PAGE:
To me Kate Nash has always seemed like an intriguing character; capable of veering in the blink of an eye between scary, sweary banshee and saccharine-sweet girl next door. As I made my way up the packed spiral staircase of Hare & Hounds in Birmingham two days before the release of her second album, I was entirely unsure what to expect. Soon though, Nash’s support act & apparent close friend Brigitte Aphrodite took to the stage. “That’s my real name, it’s Greek…I’m not a complete pretentious twat”, she explained immediately. Good move. This got laughs all round, and the inevitable pre-gig tension in the air was dispelled.
Now obviously, making such a good first impression is extra-important if you’re a relatively unknown support act; but even more so when your style is mostly that of a manically nervous comedian, playing up to all their eccentricities. Aphrodite’s tunes play a very distant second fiddle to her lyrics, most of which strongly suggest that comedy really is the crux of what she does. In this respect, she doesn’t always hit the mark – Prepe Love is just irritating, especially when the microphone’s turned up slightly too loud – but she certainly comes out with the odd lyrical gem. Most notably, she casually mentions an urge to pull out her veins and floss her teeth with them, and claims “I used to masturbate over Kitt from Knight Rider”. Pretty special. She’s likeable, in a very brash, oddball way, and occasionally shows a real talent for observational humour, when she’s not being utterly bizarre for the sake of it. (Having looked up her music online after the gig, unfortunately I’d say she left her funniest song out of the set – Streets of Bromley is an inspired & evocative tale of scuzzy, misspent youth).
And so to the main event. Nash enters stage right, dressed to kill (more on that later, not that she actually kills anyone) and opens with a new song, Paris. It’s very impressive. Insistent, almost locomotive drums, heavy on the toms, vie for attention with a tune that’s as plaintive as it is majestic & grandiose. Evidently though, the audience haven’t quite warmed up yet – for all the wild applause at the end, the crowd atmosphere during the song seemed unfairly subdued. As soon as the song ends, and the ovation dies down, we get a faux-stern telling-off from Kate, who orders us en masse to dance, crowd-surf, buy her drinks…I like her already. Unfortunately though, in hindsight, I doubt anything short of tear gas could really have stirred things up in that mundane crowd; a great shame, because I’d say a lot of her songs are tailor-made for dancing.
That’s not to say they lack substance, though. Oh no. Actually, everything about her seems more mature. Gone are the big dress-up dresses and the mad cascade of her bright red hair – for Saturday’s gig, she wore a black leather jacket over a white T-shirt, and her feline facial features were framed by a stark blunt fringe. She looks sexy in a much more clinical, formidable way now, like Uma Thurman in Pulp Fiction. Anyway, back to the music. Yes, she still writes songs about relationships, jealousy and the like; she’s still pretty volatile when she wants to be; and her lyrics still have moments of sheer silliness, for better or worse.
However, her usual themes are now complemented by a few accomplished forays into other related subjects, like the utterly brilliant ‘I’ve Got A Secret’; a song about homophobia, and one of several which show a harder rock’n’roll edge to Nash’s new sound. Revelling in spaced-out synths, monstrously fuzzy guitar, and a tempo which just does whatever it damn well pleases, it’s a triumph of seething atmospheric intensity over conventional songwriting. And then there’s the already-notorious ‘Mansion Song’, half of which is taken up by an increasingly furious monologue about sexism and women’s integrity. Again, atmosphere is key – howling guitar feedback and thundering, ominous drums seem just as important as words in articulating Kate’s raw vitriol.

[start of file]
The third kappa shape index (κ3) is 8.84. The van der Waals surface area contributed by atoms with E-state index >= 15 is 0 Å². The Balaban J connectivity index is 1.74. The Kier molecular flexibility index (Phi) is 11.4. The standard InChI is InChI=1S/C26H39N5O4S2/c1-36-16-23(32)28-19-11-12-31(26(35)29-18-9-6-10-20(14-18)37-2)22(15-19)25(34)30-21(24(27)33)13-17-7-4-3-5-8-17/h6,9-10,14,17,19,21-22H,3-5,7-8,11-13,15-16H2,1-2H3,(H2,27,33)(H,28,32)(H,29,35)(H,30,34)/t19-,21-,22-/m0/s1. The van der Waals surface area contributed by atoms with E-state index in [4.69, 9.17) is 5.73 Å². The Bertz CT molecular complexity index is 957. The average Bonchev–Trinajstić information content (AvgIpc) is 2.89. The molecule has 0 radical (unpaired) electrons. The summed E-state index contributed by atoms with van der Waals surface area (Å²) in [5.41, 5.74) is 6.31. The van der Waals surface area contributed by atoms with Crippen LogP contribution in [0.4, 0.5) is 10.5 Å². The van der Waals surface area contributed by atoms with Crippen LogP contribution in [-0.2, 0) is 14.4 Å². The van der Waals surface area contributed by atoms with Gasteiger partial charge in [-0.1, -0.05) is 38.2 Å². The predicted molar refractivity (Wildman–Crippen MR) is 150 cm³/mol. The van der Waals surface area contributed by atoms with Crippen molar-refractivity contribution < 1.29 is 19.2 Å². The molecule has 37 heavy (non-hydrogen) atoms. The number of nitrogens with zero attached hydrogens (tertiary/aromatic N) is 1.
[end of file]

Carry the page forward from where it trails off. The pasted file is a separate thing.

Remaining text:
I mean, it’s not like she’s suddenly joining Pig Destroyer or something, but there’s been a really noticeable shift towards the big bad world and away from innocence in Kate Nash’s sound and image. If the description of her new look gave the impression that she’s also become more fame-conscious, however, that’s certainly not how she comes across. I’d say she’s a punk, actually, in the purest sense of the word; she’s got bags of attitude, she makes no effort to suppress her various quirks, and she doesn’t look like toning things down for anyone in the foreseeable future. Better still, she’s continuing to mess around with pre-conceptions about songwriting. Even ‘Do Wah Doo’, the ludicrously upbeat & fiendishly catchy first single from My Best Friend Is You, contains only one verse. How often do you see that?
It’s just a shame, as I say, that the audience on the night weren’t up to much. Admittedly, certain songs just aren’t made for audience participation, like ‘Mansion Song’, and Kate herself spent most of them sitting down; but that’s hardly her fault, since she was playing the piano. No, I think she overcame that unfortunate crowd shyness (I’d stop short of ‘apathy’ because they rapturously applauded after every song) and put on a damn good show. Clearly, she’s not the most polished performer or the most natural entertainer; she’s just an instantly likeable, seemingly very genuine person who does her own thing & pulls no punches. Surely mainstream music needs far, far more of those.
My Best Friend Is You is out now on Polydor. You can stream the album now from Spotify.